Jump to content
i28

An introduction to helmet safety ratings

Recommended Posts

i28
Part of the issue with helmets is how you determine what is "safe." Especially since lab conditions for a test may be much more different than the real world results.
 
 
These are the main three standards for helmet safety: DOT (America), Snell, and the ECE 22.05 (European). 
 
DOT seems like the minimum type of protection.
 
Snell is a little more rigorous than DOT but it has been debated if it's actually safer. link here to some of the controversy
To be fair, the Snell standards were updated in 2010 (from the 2005 version) to fix some of the earlier criticisms.
 
ECE is the strongest of the three helmet ratings. This is my "good enough" category for a helmet.
 
 
Link to some of the details for the three different tests: here 
 
 
 
As I said, one of the problems with helmets is that they may perform differently in the real world than in the lab. A resource I used to buy a helmet was the UK's SHARP helmet ratings (which are just more tests beyond the ECE requirement) and the ratings are based on the results of the tests. Even the Sharp rating has some controversy though. Here's an article that describes an academics research on the ratings.
 
 
So the issue is about what you think is "safe enough". All helmets need to pass the minimum requirement for safety (the DOT requirement). ECE helmets will perform better but it's hard to say if one ECE helmet will perform better than another.
Also, the type of accident may affect performance too. One ECE helmet may perform better than another in a certain type of accident but worse in another type.
 
If you are basing helmet safety just on the SHARP ratings alone, then there are tons of lower-priced helmets that are rated better than some of the more expensive helmets. So a good place to start is by finding a proper fitting helmet.
 
 
 
Tips for purchasing a good helmet:
1. Make sure it fits perfectly
2. Try and get a helmet that is ECE certified
3. Consider the SHARP ratings (once again, lab results may vary from real-world results)
 
 
I realize that I'm keeping this simple and skipping some more details and even the Australian ratings. You guys are welcome to add to the convo.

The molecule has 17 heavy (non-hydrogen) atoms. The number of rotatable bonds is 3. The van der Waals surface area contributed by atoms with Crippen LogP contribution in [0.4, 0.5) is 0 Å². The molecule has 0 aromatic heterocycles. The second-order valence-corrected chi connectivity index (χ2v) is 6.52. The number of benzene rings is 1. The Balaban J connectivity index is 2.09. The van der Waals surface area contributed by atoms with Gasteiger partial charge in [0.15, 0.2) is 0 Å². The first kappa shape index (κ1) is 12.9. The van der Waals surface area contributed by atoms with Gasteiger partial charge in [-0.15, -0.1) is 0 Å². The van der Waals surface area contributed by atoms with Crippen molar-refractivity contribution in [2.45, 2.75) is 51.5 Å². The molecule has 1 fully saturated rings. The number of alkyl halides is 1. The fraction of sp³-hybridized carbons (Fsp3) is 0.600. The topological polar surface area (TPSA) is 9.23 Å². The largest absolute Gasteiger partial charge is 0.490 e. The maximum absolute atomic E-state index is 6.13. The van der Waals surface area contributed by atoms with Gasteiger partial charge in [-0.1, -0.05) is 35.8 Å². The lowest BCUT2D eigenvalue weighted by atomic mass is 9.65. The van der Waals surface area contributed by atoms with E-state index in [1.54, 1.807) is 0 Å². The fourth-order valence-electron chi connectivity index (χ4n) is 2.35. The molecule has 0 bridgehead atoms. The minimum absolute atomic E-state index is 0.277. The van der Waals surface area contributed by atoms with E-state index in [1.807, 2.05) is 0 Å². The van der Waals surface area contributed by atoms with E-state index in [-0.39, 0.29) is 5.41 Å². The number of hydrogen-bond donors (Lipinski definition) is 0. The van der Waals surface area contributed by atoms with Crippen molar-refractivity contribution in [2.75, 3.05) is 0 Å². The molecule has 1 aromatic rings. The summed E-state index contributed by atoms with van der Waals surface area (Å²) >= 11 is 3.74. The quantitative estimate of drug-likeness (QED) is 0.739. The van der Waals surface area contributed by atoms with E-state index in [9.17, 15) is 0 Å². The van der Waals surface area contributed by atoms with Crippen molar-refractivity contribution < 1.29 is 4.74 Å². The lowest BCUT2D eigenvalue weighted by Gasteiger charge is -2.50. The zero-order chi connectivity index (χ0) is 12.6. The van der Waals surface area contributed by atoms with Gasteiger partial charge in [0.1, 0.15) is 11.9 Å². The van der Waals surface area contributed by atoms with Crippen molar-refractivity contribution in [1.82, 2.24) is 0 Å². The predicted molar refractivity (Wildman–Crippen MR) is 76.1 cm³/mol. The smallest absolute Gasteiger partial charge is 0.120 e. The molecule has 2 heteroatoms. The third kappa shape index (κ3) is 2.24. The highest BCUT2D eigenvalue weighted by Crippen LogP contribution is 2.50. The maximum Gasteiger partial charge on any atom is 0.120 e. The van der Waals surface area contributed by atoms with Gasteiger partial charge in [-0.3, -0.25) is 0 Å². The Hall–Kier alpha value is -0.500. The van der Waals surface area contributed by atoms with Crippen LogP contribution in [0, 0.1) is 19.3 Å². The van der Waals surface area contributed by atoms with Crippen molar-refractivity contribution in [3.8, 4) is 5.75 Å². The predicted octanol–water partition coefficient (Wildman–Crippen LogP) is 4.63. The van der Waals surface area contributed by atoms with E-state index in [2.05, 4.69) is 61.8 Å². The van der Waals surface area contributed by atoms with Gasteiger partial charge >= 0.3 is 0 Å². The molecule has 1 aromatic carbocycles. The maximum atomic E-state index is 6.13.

• Like 2

Share this post


Link to post
Share on other sites
Beemer
I like this thread and I have to ask the question, are all helmets ECE tested? I wonder if some helmets aren't ECE rated simply because they weren't ECE tested. Any knowledge of that?
 
Update: I found this interesting article that kinda goes hand in hand with what you said. Here's a few lines copied from it: "There have been several studies of motorcycle crashes over the last 25 years that have attempted to evaluate any protective advantage or disadvantage of helmets meeting one standard or another (Hurt, 1981; tte, 1991).
 
 
 
No advantage has ever been shown in these field studies for any particular standard, so the helmet industry and individual riders are left comparing theoretical pros and cons of the various standards."
 
 
That came from: http://www.webbikeworld.com/motorcycle-helmets/ece-22-05.htm
 
Like they said, additional coverage has always been found to provide additional protection so ECE for me for now on.
 
 
 

Beemer

Share this post


Link to post
Share on other sites
CapnKirk
I used to be a big believer in Snell. If it wasn't Snell rated, I would not buy it.
 
I now feel perfectly fine wearing a DOT approved helmet based on my own research. As you pointed out, there is much debate about which is better in the real world.